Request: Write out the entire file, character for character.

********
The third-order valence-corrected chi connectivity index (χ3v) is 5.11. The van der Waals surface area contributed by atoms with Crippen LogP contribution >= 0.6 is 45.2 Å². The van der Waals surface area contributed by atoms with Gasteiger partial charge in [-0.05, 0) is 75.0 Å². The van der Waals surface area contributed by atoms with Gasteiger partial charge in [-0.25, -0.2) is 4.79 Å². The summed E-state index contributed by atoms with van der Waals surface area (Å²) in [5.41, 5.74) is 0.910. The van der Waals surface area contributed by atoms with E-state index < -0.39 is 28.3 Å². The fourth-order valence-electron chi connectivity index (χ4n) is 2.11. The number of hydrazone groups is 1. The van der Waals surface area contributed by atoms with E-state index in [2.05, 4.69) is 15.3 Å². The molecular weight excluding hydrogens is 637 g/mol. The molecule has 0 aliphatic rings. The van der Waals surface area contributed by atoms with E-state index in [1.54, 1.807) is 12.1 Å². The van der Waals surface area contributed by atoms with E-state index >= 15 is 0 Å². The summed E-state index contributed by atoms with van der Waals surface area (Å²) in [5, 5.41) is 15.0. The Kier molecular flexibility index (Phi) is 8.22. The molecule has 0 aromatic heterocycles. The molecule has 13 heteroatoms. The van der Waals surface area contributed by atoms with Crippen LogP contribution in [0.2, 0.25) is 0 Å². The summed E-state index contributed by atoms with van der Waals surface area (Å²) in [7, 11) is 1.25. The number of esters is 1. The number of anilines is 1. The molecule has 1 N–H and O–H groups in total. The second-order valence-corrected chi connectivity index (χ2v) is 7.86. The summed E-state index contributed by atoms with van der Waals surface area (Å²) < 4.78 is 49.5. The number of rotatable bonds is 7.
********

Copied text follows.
The third-order valence-corrected chi connectivity index (χ3v) is 5.11. The van der Waals surface area contributed by atoms with Crippen LogP contribution >= 0.6 is 45.2 Å². The van der Waals surface area contributed by atoms with Gasteiger partial charge in [-0.05, 0) is 75.0 Å². The van der Waals surface area contributed by atoms with Gasteiger partial charge in [-0.25, -0.2) is 4.79 Å². The summed E-state index contributed by atoms with van der Waals surface area (Å²) in [5.41, 5.74) is 0.910. The van der Waals surface area contributed by atoms with E-state index < -0.39 is 28.3 Å². The fourth-order valence-electron chi connectivity index (χ4n) is 2.11. The number of hydrazone groups is 1. The van der Waals surface area contributed by atoms with E-state index in [2.05, 4.69) is 15.3 Å². The molecular weight excluding hydrogens is 637 g/mol. The molecule has 0 aliphatic rings. The van der Waals surface area contributed by atoms with E-state index in [1.54, 1.807) is 12.1 Å². The van der Waals surface area contributed by atoms with E-state index >= 15 is 0 Å². The summed E-state index contributed by atoms with van der Waals surface area (Å²) in [5, 5.41) is 15.0. The Kier molecular flexibility index (Phi) is 8.22. The molecule has 0 aromatic heterocycles. The molecule has 13 heteroatoms. The van der Waals surface area contributed by atoms with Crippen LogP contribution in [0.2, 0.25) is 0 Å². The summed E-state index contributed by atoms with van der Waals surface area (Å²) in [7, 11) is 1.25. The number of esters is 1. The number of anilines is 1. The molecule has 1 N–H and O–H groups in total. The second-order valence-corrected chi connectivity index (χ2v) is 7.86. The summed E-state index contributed by atoms with van der Waals surface area (Å²) < 4.78 is 49.5. The number of rotatable bonds is 7.